Week ahead & in review: Uncharted territory in Greece

Week in review: All about Greece

Following weeks of intense negotiations to extend the bailout programme, talks collapsed last week, as Greek PM Tsipras called for a referendum on the measures required by Greece’s creditors, due to take place on Sunday 5 July. A bailout extension until the day of the referendum was rejected. Anyway, PM Tsipras has sent a new request which was leaked this morning by the FT and a temporary extension may yet be agreed on, though that is unlikely.

Following these news the ECB decided on Sunday to leave unchanged the amount of lending to Greek banks under its emergency lending facility (ELA) at the same level as Friday 26th. In order to avoid a bank run and the collapse of the financial system that is currently under significant stress, the Government has imposed capital controls, closing banks until after the referendum, forbidding withdrawals over 60 euros daily and pre-approval of all transfers to accounts abroad. The European Commission has considered these measures appropriate to contain the short term risks to the financial sector but request that capital controls be lifted as soon as possible.

Our expectations for the coming days are:

  • Greece will most likely default on its IMF payment tomorrow, which will lead to a suspension of all funding from the IMF to Greece. The bailout programme also ends tomorrow.
  • Should negotiations continue this week, they are unlikely to lead to any new offer from Greece’s creditors.The Greek Government will campaign against the bailout conditions.
  • The referendum, which will be about the bailout conditions, will effectively be about staying or not in the euro area. The Greek people will most likely vote yes, with a comfortable majority.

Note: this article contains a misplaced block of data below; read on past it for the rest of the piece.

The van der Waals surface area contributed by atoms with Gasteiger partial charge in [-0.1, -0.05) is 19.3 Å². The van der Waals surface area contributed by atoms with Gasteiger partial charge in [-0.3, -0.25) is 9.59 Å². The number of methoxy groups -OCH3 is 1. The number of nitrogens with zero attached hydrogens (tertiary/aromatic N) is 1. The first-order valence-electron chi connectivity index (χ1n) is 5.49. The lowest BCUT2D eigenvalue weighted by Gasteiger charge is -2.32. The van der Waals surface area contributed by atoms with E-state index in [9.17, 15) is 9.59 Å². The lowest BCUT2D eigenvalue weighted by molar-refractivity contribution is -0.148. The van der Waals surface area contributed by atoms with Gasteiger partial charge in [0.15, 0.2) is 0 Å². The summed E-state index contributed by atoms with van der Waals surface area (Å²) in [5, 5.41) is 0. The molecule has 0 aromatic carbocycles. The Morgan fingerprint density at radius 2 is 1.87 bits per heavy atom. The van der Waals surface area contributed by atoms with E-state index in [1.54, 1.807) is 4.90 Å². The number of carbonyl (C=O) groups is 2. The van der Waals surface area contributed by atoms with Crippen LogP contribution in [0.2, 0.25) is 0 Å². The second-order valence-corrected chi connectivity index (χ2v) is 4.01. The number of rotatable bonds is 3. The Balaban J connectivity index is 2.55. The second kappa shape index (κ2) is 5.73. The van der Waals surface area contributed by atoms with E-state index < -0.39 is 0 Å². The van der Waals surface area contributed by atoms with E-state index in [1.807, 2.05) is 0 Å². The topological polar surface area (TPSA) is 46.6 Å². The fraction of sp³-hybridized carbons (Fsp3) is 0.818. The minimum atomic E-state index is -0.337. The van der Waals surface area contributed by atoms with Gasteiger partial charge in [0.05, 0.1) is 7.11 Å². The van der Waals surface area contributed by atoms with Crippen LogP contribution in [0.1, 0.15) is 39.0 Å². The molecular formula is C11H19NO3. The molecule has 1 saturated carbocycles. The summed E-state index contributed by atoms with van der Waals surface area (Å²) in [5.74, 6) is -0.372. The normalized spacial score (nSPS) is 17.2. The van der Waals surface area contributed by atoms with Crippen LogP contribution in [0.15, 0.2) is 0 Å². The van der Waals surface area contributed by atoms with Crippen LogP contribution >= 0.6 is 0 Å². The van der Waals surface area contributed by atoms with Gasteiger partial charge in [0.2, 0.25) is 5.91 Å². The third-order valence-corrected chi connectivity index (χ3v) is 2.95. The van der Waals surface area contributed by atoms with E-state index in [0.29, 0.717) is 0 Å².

• PM Tsipras has promised it will implement the conditions requested by creditors if Greeks vote yes, so talks with creditors are likely to resume. Given that the bailout programme has ended, the conditions voted on will probably be a base for negotiating a new bailout programme.
  • Implementation is likely to require at least a significant reshuffle of Government, if not new elections

Elsewhere in the world, consumer spending in the US jumped 0.9 per cent in May after 0.1 per cent rise in April and the strongest rise since August 2009, due to stronger incomes. This reinforces evidence that the economy rebounded in the second quarter and may man that the Federal Reserve will effectively hike rates at the September meeting.

In Portugal, the domestic financial sector has continued to deleverage in the first quarter of 2015. The stock of credit issued by domestic monetary financial institutions to Portuguese residents fell to € 250 bn in March 2015, down from 252 bn in December 2014. Since the peak of € 297 bn in June 2011, credit to the non financial sector (excluding Public Administrations) fell almost 20%. The National Statistics reported the resident population in Portugal by the end of 2014 was estimated at 10,374,822 inhabitants; the balance for 2014 reveals a decrease of -52,479 inhabitants, both as a result of a negative natural balance (-22,423) and a negative net migration (-30,056). Inflation rose significantly in May, reaching 1%yoy. This was mainly due to the rise in the price of transports. Core inflation had also risen to 0.7%yoy after 0.5%yoy in April.

 

Week ahead: Greece will dominate headlines with the referendum being held on Sunday. We expect a large majority in favour of the bailout conditions In other news:

Monday 29 June

  • Economic and Consumer Sentiment (June 2015, Eu Commission): these data may shed new light on the expectations for growth in the second semester

Tuesday 30 Jun

  • Credit (May 2015, Bank of Portugal)
  • Unemployment Rate (May 2015, Eurostat): no major changes expected
  • Euro area inflation flash estimate (June 2015, Eurostat): after 0.3%yoy in May, inflation is not expected to rise above 0.5%

Wednesday 01 July

  • ECB minutes of previous meeting: likely to reflect the concerns about the Greek situation.
  • Eurozone manufacturing PMI (June 2015, Markit): expected to remain unchanged at 52.5, consistent with moderate growth
  • US ISM Manufacturing (June 2015 ISM): seen rising further to over 53, from 52.8, as the economy continues to strengthen after a weak Q1

Thursday 02 July

  • US nonfarm payrolls: expect a 230k rise after 280k, poitning to a sustained recovery and boosting the case for the hawks at the Fed

Friday 03 July

  • Eurozone Composite PMI (June 2015, Markit):

Sunday 5 July

  • Greek referendum